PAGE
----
He notes that the benefits to workshop participants are not restricted to the skills learned in the workshops.

“The scientists who do the workshop come away with a permanent connection to a network of bioinformaticians, a resource for the future,” Andrew says.

The NGS trainers have now run workshops in Melbourne, Sydney, Brisbane, Adelaide and Perth. Another delegation of trainers will be travelling to the UK later this year to refresh and update their skills.

It’s also a model that Andrew Gilbert believes could be successfully used to teach other bioinformatics and life science skills and technologies to bench scientists.

“We expect that ultimately, the Australian Bioinformatics Network will provide similar courses to the Australian life science community,” says Andrew.

“Pick a gene and get started”: Howard Jacob on the future of personalised medicine

Howard Jacob is a pioneer of ‘personalized medicine’: a couple of years ago, he and his colleagues successfully treated a five year old with a life threatening digestive condition by sequencing the boy’s genome to find a rare mutation.

howard news 24

With his genome on his iPad, Howard Jacob told ABC News Breakfast about the possibilities of personalised medicine

It’s a controversial idea, especially in the US, but now that we can sequence a whole human genome for a few thousand dollars (as opposed to a few billion dollars), it’s feasible.

He spoke this month with doctors and researchers at the Royal Children’s Hospital in Melbourne, telling the crowd at the first Victorian Systems Biology Symposium that they should explore the potential of whole genome sequencing even though we don’t yet have all the answers.

Prof Kathryn North, director of the Murdoch Childrens Research Institute, said at the symposium that even in cases where a cure isn’t available, genome sequencing can give parents the peace of mind of a firm diagnosis.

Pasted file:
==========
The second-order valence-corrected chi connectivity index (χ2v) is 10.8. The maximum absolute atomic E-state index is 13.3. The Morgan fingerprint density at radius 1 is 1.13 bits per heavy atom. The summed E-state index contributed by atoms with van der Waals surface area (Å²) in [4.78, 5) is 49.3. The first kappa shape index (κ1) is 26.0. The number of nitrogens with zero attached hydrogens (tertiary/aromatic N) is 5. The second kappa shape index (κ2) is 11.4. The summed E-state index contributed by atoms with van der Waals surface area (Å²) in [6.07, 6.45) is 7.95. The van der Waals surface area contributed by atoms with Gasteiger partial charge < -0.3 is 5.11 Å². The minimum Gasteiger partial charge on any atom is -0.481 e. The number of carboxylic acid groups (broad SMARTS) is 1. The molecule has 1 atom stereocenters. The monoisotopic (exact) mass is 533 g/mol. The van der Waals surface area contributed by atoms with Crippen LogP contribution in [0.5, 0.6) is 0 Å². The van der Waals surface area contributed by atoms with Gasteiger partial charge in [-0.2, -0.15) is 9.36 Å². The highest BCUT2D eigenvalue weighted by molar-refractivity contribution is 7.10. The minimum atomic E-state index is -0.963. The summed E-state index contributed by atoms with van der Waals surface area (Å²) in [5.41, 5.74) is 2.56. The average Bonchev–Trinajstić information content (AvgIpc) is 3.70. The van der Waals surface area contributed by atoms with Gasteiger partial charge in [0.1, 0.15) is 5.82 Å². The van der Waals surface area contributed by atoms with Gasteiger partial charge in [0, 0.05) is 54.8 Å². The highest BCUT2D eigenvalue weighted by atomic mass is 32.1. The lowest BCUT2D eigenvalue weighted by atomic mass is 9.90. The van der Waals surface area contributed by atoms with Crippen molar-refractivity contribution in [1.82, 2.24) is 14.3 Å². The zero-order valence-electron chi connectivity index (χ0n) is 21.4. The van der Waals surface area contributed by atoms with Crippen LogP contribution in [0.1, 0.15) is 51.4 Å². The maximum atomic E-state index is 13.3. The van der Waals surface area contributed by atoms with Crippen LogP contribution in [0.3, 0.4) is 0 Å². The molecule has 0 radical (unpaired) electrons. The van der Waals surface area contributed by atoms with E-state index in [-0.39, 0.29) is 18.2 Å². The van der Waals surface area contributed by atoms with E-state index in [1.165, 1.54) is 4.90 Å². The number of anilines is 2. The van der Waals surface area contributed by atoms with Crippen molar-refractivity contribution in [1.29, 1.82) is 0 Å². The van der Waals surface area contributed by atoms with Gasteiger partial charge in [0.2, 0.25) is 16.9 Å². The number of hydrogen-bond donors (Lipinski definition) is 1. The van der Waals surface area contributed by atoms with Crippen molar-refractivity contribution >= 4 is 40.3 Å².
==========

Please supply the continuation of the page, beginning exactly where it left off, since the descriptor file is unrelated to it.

“Genome sequencing is the first step towards developing therapies for rare genetic diseases. We don’t yet have all the answers, but that shouldn’t hold us back,” says Kathryn. For the parents of the very sick children we see at the Royal Children’s Hospital and the Murdoch Children’s Research Institute, a diagnosis can be life-changing.”

Howard is planning a $60 million genomics centre at the Medical College of Wisconsin, which recently became the first in the world to offer complete whole genome sequencing (WGS), from patient consent through the return of clinical results, to patients worldwide.

While in Melbourne, he also chatted with research and health leaders. And you might have caught him on ABC 24 News Breakfast, or spotted him in The Age and Sydney Morning Herald.

Building links between sciences: interdisciplinary post-docs wanted at EMBL

Create new connections or move into a new field of research with a three year postdoc interdisciplinary fellowship at EMBL.

Applications are open now for the EMBL Interdisciplinary Postdoc program, which specifically recruits early-career scientists to find synergies at the borders of related fields of science, and to apply techniques in new contexts.

Projects funded in the 2012 EIPOD program included:

  • In vivo analysis of mRNA trafficking
  • The role of cellular proteins in HIV budding
  • Engineering and visualization of chromatin loops
  • Integrative modeling of large marcromolecular assemblies

Candidates are invited to propose and design an interdisciplinary project of their choice, which should involve at least two EMBL groups from any of the five EMBL sites in France, Germany, Italy or the UK. Or you might choose to develop an existing project.

Fellows come from a wide range of backgrounds including, biology, chemistry, biochemistry, molecular biology, medicine, engineering, physics, mathematics, computer science and bioinformatics.